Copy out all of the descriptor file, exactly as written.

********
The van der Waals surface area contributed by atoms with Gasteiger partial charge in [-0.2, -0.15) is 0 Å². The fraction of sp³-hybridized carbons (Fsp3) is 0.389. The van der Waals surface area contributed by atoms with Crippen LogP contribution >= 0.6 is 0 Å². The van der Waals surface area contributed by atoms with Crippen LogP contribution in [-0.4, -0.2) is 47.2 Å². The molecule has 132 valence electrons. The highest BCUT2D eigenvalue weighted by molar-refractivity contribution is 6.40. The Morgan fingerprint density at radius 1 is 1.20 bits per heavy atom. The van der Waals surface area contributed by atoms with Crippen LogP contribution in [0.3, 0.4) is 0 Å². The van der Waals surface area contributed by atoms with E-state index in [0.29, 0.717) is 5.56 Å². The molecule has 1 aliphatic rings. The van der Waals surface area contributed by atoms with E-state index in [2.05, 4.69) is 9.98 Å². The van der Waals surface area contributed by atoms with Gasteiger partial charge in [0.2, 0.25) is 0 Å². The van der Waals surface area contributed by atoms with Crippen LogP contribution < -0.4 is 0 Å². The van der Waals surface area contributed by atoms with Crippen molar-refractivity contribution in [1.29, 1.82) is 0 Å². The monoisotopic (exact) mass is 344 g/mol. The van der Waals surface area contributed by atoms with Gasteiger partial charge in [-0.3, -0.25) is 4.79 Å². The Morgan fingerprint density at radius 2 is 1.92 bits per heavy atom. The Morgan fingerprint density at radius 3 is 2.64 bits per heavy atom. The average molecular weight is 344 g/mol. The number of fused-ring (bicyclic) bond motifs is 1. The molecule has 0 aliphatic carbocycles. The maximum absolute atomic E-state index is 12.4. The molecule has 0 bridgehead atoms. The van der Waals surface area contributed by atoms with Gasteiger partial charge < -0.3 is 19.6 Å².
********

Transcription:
The van der Waals surface area contributed by atoms with Gasteiger partial charge in [-0.2, -0.15) is 0 Å². The fraction of sp³-hybridized carbons (Fsp3) is 0.389. The van der Waals surface area contributed by atoms with Crippen LogP contribution >= 0.6 is 0 Å². The van der Waals surface area contributed by atoms with Crippen LogP contribution in [-0.4, -0.2) is 47.2 Å². The molecule has 132 valence electrons. The highest BCUT2D eigenvalue weighted by molar-refractivity contribution is 6.40. The Morgan fingerprint density at radius 1 is 1.20 bits per heavy atom. The van der Waals surface area contributed by atoms with Crippen LogP contribution in [0.3, 0.4) is 0 Å². The van der Waals surface area contributed by atoms with E-state index in [0.29, 0.717) is 5.56 Å². The molecule has 1 aliphatic rings. The van der Waals surface area contributed by atoms with E-state index in [2.05, 4.69) is 9.98 Å². The van der Waals surface area contributed by atoms with Gasteiger partial charge in [0.2, 0.25) is 0 Å². The van der Waals surface area contributed by atoms with Crippen LogP contribution < -0.4 is 0 Å². The van der Waals surface area contributed by atoms with Crippen molar-refractivity contribution in [1.29, 1.82) is 0 Å². The monoisotopic (exact) mass is 344 g/mol. The van der Waals surface area contributed by atoms with Gasteiger partial charge in [-0.3, -0.25) is 4.79 Å². The Morgan fingerprint density at radius 2 is 1.92 bits per heavy atom. The Morgan fingerprint density at radius 3 is 2.64 bits per heavy atom. The average molecular weight is 344 g/mol. The number of fused-ring (bicyclic) bond motifs is 1. The molecule has 0 aliphatic carbocycles. The maximum absolute atomic E-state index is 12.4. The molecule has 0 bridgehead atoms. The van der Waals surface area contributed by atoms with Gasteiger partial charge < -0.3 is 19.6 Å².